Water: Nonpoint Source Success Stories
Pennsylvania: Northern Swatara Creek
Treating Acid Mine Drainage Improves Water Quality for Fish
Swatara Creek is a tributary of the Susquehanna River, which drains to the Chesapeake Bay. Dozens of species of fish that had not been present for decades returned to a 7-mile segment of Northern Swatara Creek as a result of improvements in water quality and stream habitat.
Northern Swatara Creek was polluted by excess acidity, along with iron, manganese, and aluminum, that were leaching from abandoned anthracite coal mines. Pennsylvania listed the stream segment on the state's 303(d) list in 1996 and subsequent listing cycles. Best management practices (BMPs) were employed to treat the abandoned mine drainage (AMD) and improve water quality. Before 1985 no fish were found in ecological studies conducted on the Northern Swatara Creek; however, in the past decade a gradual and steady increase in the number of fish species and individuals has been documented. In fact, annual studies since 1999 have confirmed that in all but 2 years more than 20 species of fish and more than 200 individual fish were living in the creek.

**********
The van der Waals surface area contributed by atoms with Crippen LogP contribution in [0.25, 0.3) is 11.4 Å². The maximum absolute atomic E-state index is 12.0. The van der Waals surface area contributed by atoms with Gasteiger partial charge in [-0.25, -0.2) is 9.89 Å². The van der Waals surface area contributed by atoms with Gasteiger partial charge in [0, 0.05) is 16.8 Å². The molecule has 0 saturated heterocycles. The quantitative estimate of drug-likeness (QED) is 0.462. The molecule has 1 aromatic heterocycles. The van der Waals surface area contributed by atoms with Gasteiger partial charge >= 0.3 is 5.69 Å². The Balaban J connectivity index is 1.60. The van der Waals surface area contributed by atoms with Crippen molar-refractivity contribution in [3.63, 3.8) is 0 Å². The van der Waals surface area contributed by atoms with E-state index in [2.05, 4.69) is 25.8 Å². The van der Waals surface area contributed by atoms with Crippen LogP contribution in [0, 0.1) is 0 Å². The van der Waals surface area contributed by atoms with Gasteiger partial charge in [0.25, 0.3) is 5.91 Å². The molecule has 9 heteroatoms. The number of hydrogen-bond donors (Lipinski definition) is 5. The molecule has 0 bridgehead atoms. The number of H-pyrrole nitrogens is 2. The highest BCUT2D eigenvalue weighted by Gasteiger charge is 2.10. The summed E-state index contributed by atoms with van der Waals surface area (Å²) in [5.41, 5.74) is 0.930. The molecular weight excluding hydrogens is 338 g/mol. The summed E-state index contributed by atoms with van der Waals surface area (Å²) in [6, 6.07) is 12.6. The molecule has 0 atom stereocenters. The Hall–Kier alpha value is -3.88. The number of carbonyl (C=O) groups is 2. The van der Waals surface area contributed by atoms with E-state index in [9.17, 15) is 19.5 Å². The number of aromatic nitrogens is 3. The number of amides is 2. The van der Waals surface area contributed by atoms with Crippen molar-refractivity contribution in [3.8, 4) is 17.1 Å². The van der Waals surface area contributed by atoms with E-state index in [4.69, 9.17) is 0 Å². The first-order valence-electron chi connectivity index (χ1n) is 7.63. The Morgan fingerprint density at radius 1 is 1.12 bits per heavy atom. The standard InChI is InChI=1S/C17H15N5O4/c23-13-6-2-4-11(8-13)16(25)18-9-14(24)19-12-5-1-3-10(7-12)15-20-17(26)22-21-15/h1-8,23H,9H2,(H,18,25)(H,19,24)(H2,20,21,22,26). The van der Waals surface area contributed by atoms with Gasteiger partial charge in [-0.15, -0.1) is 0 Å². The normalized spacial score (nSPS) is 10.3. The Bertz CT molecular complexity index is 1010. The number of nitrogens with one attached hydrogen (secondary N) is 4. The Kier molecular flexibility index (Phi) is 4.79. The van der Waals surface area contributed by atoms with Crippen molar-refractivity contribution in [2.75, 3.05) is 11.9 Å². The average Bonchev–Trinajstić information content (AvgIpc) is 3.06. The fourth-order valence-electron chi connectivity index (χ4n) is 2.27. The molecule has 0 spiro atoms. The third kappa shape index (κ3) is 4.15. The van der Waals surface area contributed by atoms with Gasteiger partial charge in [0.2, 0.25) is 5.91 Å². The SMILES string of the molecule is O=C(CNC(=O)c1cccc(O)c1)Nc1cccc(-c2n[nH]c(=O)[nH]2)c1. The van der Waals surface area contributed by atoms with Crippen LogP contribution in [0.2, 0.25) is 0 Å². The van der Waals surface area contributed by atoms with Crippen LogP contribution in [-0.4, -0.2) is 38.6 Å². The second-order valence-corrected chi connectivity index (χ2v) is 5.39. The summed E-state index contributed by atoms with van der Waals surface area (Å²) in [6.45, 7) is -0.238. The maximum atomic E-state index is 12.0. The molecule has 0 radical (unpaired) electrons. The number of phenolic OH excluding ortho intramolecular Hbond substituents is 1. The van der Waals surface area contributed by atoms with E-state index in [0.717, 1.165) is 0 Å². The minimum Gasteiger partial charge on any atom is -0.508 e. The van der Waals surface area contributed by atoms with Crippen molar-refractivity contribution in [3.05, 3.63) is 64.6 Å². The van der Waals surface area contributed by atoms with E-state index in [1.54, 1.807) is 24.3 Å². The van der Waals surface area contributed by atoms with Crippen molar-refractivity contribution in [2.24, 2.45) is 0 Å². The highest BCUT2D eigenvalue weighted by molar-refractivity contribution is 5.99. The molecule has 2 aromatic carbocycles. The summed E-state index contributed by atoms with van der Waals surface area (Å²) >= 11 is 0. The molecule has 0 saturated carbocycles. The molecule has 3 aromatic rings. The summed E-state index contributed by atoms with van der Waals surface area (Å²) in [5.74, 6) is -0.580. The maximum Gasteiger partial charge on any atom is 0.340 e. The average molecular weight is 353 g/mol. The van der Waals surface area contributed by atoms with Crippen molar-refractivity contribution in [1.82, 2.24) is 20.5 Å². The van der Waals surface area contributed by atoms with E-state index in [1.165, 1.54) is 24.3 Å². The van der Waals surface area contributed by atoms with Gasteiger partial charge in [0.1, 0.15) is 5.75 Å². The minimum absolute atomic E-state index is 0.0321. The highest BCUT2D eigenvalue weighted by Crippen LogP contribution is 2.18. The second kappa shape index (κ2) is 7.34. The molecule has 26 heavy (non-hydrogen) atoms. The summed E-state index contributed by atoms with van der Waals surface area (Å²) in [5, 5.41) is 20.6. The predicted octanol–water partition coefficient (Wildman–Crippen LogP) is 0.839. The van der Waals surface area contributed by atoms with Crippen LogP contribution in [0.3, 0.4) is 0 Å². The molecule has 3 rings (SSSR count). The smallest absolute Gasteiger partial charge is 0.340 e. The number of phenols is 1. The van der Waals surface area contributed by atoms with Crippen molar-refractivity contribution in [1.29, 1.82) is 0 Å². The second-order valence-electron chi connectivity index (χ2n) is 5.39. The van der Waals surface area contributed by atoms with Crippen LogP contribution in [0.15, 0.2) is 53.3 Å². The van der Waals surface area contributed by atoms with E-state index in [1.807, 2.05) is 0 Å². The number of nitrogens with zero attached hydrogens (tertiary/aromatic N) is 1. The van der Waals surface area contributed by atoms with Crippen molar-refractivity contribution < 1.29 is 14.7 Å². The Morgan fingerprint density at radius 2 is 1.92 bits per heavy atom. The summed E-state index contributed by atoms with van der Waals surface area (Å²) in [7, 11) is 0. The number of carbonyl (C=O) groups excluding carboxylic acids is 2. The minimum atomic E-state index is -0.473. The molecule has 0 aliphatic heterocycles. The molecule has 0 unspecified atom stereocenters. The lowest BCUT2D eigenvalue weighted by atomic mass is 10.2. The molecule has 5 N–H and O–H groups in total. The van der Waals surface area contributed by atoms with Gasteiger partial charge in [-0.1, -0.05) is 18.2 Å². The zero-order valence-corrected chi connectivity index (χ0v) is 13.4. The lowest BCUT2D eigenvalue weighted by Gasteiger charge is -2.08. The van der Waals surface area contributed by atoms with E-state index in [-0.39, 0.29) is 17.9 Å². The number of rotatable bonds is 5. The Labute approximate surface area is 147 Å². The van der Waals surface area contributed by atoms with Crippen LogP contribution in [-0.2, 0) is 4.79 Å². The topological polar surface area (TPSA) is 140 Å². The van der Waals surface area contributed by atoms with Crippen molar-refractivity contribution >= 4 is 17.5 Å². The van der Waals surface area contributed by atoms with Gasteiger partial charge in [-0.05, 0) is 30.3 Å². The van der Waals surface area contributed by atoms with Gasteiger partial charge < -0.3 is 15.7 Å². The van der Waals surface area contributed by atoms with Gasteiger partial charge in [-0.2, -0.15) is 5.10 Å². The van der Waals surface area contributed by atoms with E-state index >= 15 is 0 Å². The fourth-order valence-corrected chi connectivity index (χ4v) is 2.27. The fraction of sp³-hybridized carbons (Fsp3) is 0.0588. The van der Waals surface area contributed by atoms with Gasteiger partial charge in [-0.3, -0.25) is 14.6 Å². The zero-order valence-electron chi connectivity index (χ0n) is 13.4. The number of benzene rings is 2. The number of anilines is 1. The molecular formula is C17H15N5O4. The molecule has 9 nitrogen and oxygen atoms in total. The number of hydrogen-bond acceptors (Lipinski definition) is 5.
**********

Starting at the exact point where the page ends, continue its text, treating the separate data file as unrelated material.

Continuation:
The best indicator of improved water quality is the gradual shift of the benthic macroinvertebrate community from pollutant-tolerant species to more pollutant-sensitive species. In 1997 mayflies (a benthic macroinvertebrate in the Ephemeroptera order) once again began to be found in the creek in the springtime. Although mayflies are common in fisheries in more pristine areas of Pennsylvania, they had not occurred in Swatara Creek for perhaps a hundred years. In total, about 7 stream miles of the Northern Swatara Creek have dramatically improved water quality. As a result, the fish community has also rebounded (Figure 1). Twenty-four species of fish were documented in 2000, including coldwater species like brook trout and sculpin and warm-water species like sunfish, pickerel, and bullhead catfish. Although most of the fish species are considered to have moderate tolerance to pollution, several pollution-intolerant species, including river chub, cutlips minnow, and longnose dace, have been reported since 1997.
Partners and Funding
In total, more than $731,026 of section 319 funding has been used to address AMD and help to restore the Northern Swatara Creek, as well as to leverage in-kind services and money from other sources. More than $300,000 of Pennsylvania Department of Environmental Protection (PADEP) Abandoned Mine Reclamation Funds has been applied to water quality projects in the watershed. The U.S. Department of Energy, U.S. Geological Survey, and Office of Surface Mining have also funded projects.
A total of more than $9 million of Operation Scarlift, Bureau of Abandoned Mine Reclamation, and Growing Greener funds have been used in the Northern Swatara watershed. Schuylkill County Conservation District, Northern Swatara Creek Watershed Association, municipalities, local industries and businesses, sportsman clubs, and private citizens have provided technical assistance, volunteer labor, and donations of funds and materials.